“I know that I am fast approaching my country & my people, and I shall soon meet with my dear children, relatives & friends who will greet me with joyful hearts — but where is that delightful Home [Rose Cottage] & the matron [Mary B. Ross] of the happy family who so kindly and hospitably entertained our guests. Alas, I shall see them no more on earth. The loved wife and mother is at last in the Heavenly mansions prepared for the redeemed — and the family Homestead ruthlessly reduced to ashes by the hand of rebel incendiaries. And Whilst the surviving members of our family circle are scattered abroad as refugees — I am here journeying as it were, alone to find myself, a stranger & Homeless, in my own country.” 41

In October Ross visited Park Hill for the last time. In his annual address to the Cherokee Nation from Park Hill on 28 October 1865, he noted that the feeble state of his health would allow him to address them only briefly.42 Soon he was back in Philadelphia and then went back to Washington.


Last Days

In March 1866 Ross confided to his sister-in-law Sarah that his health was declining and encouraged her and his 19-year-old daughter Annie to come and stay with him for a while. In April Ross reflected on his 50 years of service to the Cherokee people: “Not one act of my public life rises up to abraid me. I have done the best I could, and today, upon this bed of sickness, my heart approves of all I have done. And still I am, John Ross, the same John Ross of former years, unchanged.”43

Ross wrote his last letter on 28 June 1866 to then President Andrew Johnson, proclaiming his unwavering loyalty to the Union.44 On 11 July he finalized his last will and testament.45 On 19 July he signed the Treaty of 1866, his last public act for the Cherokee Nation.

Less than two weeks later, on 1 August 1866, John Ross died at Medes Hotel on Pennsylvania Avenue across the street from the present-day U. S. National Archives. His work is chronicled in the voluminous documents he left behind. His hopes for the prosperity of the Cherokee Nation through ingenuity and education are still felt today.




1 H.H. Keene, A Guidebook to Manuscripts in the Library of the Thomas Gilcrease Institute of American History and Art (Tulsa, OK: Gilcrease Institute, 1968),


2 Ghigooie was born about 1730; William Shorey was born about 1720 and died aboard the frigate L’Epreue on 4 June 1762, according to the ship’s log kept by Captain Peter Blake. A microfilm copy can be found in the Museum of the Cherokee

Indian Archives. Shorey’s death on the way to England left a three-member Cherokee diplomatic mission along with Ensign Henry Timberlake and Sergeant Thomas Sumter without a competent interpreter. Timberlake, who had spent three months in the Overhill country, attempted to fill the role. A British newspaper, after the Cherokee audience with King George III on 8 July 1762, noted that the interpreter was so confused that the King could ask but few questions.

3 The Shoreys’ oldest daughter Annie Shorey was born about 1746 and died on 28 1825. Annie married John McDonald (ca 1747–ca. 1824), who emigrated from Scotland to Charleston, SC, in 1766. In 1770 he was appointed assistant superintendent for Indian Affairs. Their daughter Mary Molly McDonald was born on 1 November 1770 and died in 1808.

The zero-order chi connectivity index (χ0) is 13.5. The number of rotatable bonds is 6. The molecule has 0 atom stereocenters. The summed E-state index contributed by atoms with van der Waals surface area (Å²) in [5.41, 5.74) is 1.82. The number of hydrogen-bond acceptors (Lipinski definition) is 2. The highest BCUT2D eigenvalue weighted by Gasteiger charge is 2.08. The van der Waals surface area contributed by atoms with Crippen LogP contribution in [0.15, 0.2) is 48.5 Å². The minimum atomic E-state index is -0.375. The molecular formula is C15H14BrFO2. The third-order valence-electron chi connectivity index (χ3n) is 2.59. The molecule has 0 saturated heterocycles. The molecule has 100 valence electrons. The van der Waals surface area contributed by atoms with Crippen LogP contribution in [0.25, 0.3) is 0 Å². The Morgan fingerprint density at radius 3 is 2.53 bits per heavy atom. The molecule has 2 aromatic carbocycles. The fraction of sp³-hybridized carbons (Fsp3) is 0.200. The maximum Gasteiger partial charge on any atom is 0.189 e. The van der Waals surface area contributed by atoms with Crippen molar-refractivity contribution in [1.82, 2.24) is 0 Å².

4 See John P. Brown, Old Frontiers: The Story of the Cherokee Indians from the Earliest Times to the Date of Their Removal to the West, 1838 (Kingsport, TN: Southern Publishers, 1938), 163; In 1779 another frontier army laid waste to the Chickamauga Towns and confiscated all the supplies from McDonald’s commissary. Bickering among the troops over the division of the loot forced the army to stop at a place henceforth called Sale Creek to auction the looted property. The item that commanded the highest bid was McDonald’s prized white horse.

5 Gary Moulton, John Ross, Cherokee Chief (Athens: University of Georgia Press,

1978), 5–6. 6 Samuel Cole Williams, “Christian Missions to the Overhill Cherokees,”

Chronicles of Oklahoma, volume 12 (March 1934), page 66.

7 Emmet Starr, History of the Cherokee Indians and Their Legends and Folklore

(Oklahoma City: The Warden Company, 1921), 410.

8 Moulton, John Ross, 10-11.

9 Ibid., 10-12.

10 John Ross Papers. Treaty of Fort Jackson, 9 August 1814. GM4826.2.

11 Pathkiller to Cherokee Delegation, 10 January 1816, 4026.18a; William C.

Crawford to Return J. Meigs, 2 March 1816, 4026.22; John Lowry to James Madison,

19 February 1816, 4026.19a; Conversation between John Lowry and James Madison, 22 February 1816, 4026.17, John Ross Papers,

Gilcrease Institute.

12 John Ross Papers. Copy of Remarks of Andrew Jackson, no date. GM4026.1978.1.

13 The 1797 date seems to have emerged in the 1950s when fundraising efforts were underway to save the historic structure. See Gary E. Moulton, John Ross, Cherokee Chief, 6.

14 John Ross to Return J. Meigs, 11 April 1817, Record Group 75, M 208, Roll 7, National Archives; Gary Moulton, The Papers of Chief John Ross, vol. 1 (Norman: University of Oklahoma Press, 1985), 30.

15 John Ross to Calvin Jones, 8 December 1818, Miscellaneous Collections, Tennessee State Historical Society, Tennenesee State Library and Archives, Nashville, as published in Moulton, The Papers of Chief John Ross, 31.